Former President Marie-Louise Coleiro Preca is among the signatories of a petition calling on Parliament to amend the cannabis reform bill before it is given its seal of approval.

This comes after the cannabis reform Bill cleared the committee stage on Tuesday, with no major amendments approved during four-hour session. The draft law is now expected to go through the Third Reading in parliament, which is a mere formality given government’s majority, before being signed into law by the President George Vella.

However, a large number of organisations and social partners from all walks of life have petitioned Parliament in a last-ditch attempt to persuade legislators to introduce a stronger regulatory framework.

Among others, the signatories include Caritas Malta, OASI Foundation, the Malta Employers Association, the Malta Chamber, the Medical Association of Malta, the Malta Union of Midwives and Nurses, the Gozo Business Chamber, a number of Church organisations and institutions, and academics.

In a statement, the signatories said they believe the cannabis reform is critical and carried extensive implications for society.

“Government has ignored many reasonable and balanced amendments and has insisted on approving a very weak regulatory framework that risks having a major negative impact on our society, especially among children, young people and the most vulnerable.”

The law will allow people to be in possession of up to seven grams of cannabis for personal use and cultivate a maximum of four cannabis plants. Moreover, non-profit associations can cultivate cannabis and distribute it among members.

Cannabis consumption in public will be forbidden unless authorised for medical reasons and smoking around minors, whether in public or private, will be illegal and carry a fine of up to €500.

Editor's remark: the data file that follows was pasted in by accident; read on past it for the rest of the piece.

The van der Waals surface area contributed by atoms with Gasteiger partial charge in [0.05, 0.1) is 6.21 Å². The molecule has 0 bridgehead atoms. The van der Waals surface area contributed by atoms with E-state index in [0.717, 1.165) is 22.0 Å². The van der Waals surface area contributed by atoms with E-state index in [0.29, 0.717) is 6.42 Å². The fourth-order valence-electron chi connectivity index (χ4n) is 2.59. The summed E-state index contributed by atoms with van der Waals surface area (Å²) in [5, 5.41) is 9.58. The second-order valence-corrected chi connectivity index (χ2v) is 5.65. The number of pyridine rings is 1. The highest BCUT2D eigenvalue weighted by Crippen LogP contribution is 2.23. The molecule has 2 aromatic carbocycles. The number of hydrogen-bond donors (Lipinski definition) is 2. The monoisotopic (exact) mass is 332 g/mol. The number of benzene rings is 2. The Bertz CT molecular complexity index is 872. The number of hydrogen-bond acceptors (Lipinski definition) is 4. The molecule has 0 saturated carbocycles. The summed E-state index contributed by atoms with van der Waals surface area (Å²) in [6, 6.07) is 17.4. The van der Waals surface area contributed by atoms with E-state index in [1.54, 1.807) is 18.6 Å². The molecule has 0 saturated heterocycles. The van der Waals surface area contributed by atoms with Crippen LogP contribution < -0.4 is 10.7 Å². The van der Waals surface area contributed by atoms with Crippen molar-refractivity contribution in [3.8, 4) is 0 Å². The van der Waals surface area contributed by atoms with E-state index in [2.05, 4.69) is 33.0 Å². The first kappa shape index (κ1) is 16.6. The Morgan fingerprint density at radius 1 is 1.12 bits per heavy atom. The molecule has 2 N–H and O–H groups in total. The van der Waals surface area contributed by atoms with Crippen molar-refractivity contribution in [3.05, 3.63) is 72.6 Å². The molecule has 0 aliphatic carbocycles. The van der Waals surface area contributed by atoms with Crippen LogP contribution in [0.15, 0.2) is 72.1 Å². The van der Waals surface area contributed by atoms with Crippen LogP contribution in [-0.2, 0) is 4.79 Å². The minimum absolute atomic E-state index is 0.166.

The petition calls for six key amendments to the law with the aim to create a stronger regulatory framework and mitigate the possible risks to society. The signatories are proposing to:

  • Raise the age limit for cannabis consumption from 18 to 25;
  • Increase the distance of cannabis associations from schools, youth centers and post-secondary institutions from 250 metres to 1km;
  • Double the fines for using cannabis in the presence of children and in public;
  • Ban the cultivation of cannabis in residences next to schools;
  • Regulate the levels in THC in the cannabis distributed by associations;
  • Remove reference to educational campaigns in the Bill to ensure government’s drug use campaigns focus exclusively on preventive measures that explain the the risks of cannabis use.

The petition calls on legislators “to listen to the voices of all organisations, social partners, medical experts, educators, psychosocial professionals, academics, organisations with years of experience in the field of drug prevention, drug users and many others who all expressed serious concern about this proposed law.”

The statement added that at this late stage in the parliamentary debate, the organisations and individuals, “representing thousands of stakeholders,” are calling on MPs “to reflect on the negative repercussions that this the law can have on our society and to at least introduce these mitigating measures.”

Source: Newsbook